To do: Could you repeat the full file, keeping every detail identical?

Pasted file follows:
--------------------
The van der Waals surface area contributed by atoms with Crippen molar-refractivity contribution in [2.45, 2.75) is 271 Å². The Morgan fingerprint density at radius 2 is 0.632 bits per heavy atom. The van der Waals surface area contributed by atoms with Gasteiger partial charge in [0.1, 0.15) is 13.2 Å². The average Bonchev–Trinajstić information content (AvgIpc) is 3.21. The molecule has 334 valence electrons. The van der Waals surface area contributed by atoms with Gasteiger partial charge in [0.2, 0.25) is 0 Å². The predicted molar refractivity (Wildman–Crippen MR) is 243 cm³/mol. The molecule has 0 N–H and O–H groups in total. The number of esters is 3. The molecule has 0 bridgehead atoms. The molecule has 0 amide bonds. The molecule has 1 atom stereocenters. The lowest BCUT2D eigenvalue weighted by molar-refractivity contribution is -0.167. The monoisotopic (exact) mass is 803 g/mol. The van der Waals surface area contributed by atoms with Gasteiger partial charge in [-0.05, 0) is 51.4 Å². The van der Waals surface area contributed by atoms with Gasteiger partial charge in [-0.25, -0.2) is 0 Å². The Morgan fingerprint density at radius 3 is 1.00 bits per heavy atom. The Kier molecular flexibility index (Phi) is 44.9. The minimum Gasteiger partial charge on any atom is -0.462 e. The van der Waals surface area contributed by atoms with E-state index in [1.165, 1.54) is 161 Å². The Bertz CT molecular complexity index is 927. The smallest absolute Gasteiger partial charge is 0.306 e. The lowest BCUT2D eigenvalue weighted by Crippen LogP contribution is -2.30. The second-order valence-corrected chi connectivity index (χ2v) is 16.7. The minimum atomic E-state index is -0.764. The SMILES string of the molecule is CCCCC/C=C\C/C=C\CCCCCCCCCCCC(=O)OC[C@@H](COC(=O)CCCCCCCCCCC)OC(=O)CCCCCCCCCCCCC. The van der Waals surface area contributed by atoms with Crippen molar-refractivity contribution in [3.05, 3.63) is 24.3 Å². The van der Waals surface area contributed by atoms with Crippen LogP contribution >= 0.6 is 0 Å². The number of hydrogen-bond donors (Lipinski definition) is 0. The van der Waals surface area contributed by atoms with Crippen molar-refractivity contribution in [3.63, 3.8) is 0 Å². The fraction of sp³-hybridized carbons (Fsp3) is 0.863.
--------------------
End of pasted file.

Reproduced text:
The van der Waals surface area contributed by atoms with Crippen molar-refractivity contribution in [2.45, 2.75) is 271 Å². The Morgan fingerprint density at radius 2 is 0.632 bits per heavy atom. The van der Waals surface area contributed by atoms with Gasteiger partial charge in [0.1, 0.15) is 13.2 Å². The average Bonchev–Trinajstić information content (AvgIpc) is 3.21. The molecule has 334 valence electrons. The van der Waals surface area contributed by atoms with Gasteiger partial charge in [0.2, 0.25) is 0 Å². The predicted molar refractivity (Wildman–Crippen MR) is 243 cm³/mol. The molecule has 0 N–H and O–H groups in total. The number of esters is 3. The molecule has 0 bridgehead atoms. The molecule has 0 amide bonds. The molecule has 1 atom stereocenters. The lowest BCUT2D eigenvalue weighted by molar-refractivity contribution is -0.167. The monoisotopic (exact) mass is 803 g/mol. The van der Waals surface area contributed by atoms with Gasteiger partial charge in [-0.05, 0) is 51.4 Å². The van der Waals surface area contributed by atoms with Gasteiger partial charge in [-0.25, -0.2) is 0 Å². The Morgan fingerprint density at radius 3 is 1.00 bits per heavy atom. The Kier molecular flexibility index (Phi) is 44.9. The minimum Gasteiger partial charge on any atom is -0.462 e. The van der Waals surface area contributed by atoms with E-state index in [1.165, 1.54) is 161 Å². The Bertz CT molecular complexity index is 927. The smallest absolute Gasteiger partial charge is 0.306 e. The lowest BCUT2D eigenvalue weighted by Crippen LogP contribution is -2.30. The second-order valence-corrected chi connectivity index (χ2v) is 16.7. The minimum atomic E-state index is -0.764. The SMILES string of the molecule is CCCCC/C=C\C/C=C\CCCCCCCCCCCC(=O)OC[C@@H](COC(=O)CCCCCCCCCCC)OC(=O)CCCCCCCCCCCCC. The van der Waals surface area contributed by atoms with Crippen molar-refractivity contribution in [3.05, 3.63) is 24.3 Å². The van der Waals surface area contributed by atoms with Crippen LogP contribution >= 0.6 is 0 Å². The number of hydrogen-bond donors (Lipinski definition) is 0. The van der Waals surface area contributed by atoms with Crippen molar-refractivity contribution in [3.63, 3.8) is 0 Å². The fraction of sp³-hybridized carbons (Fsp3) is 0.863.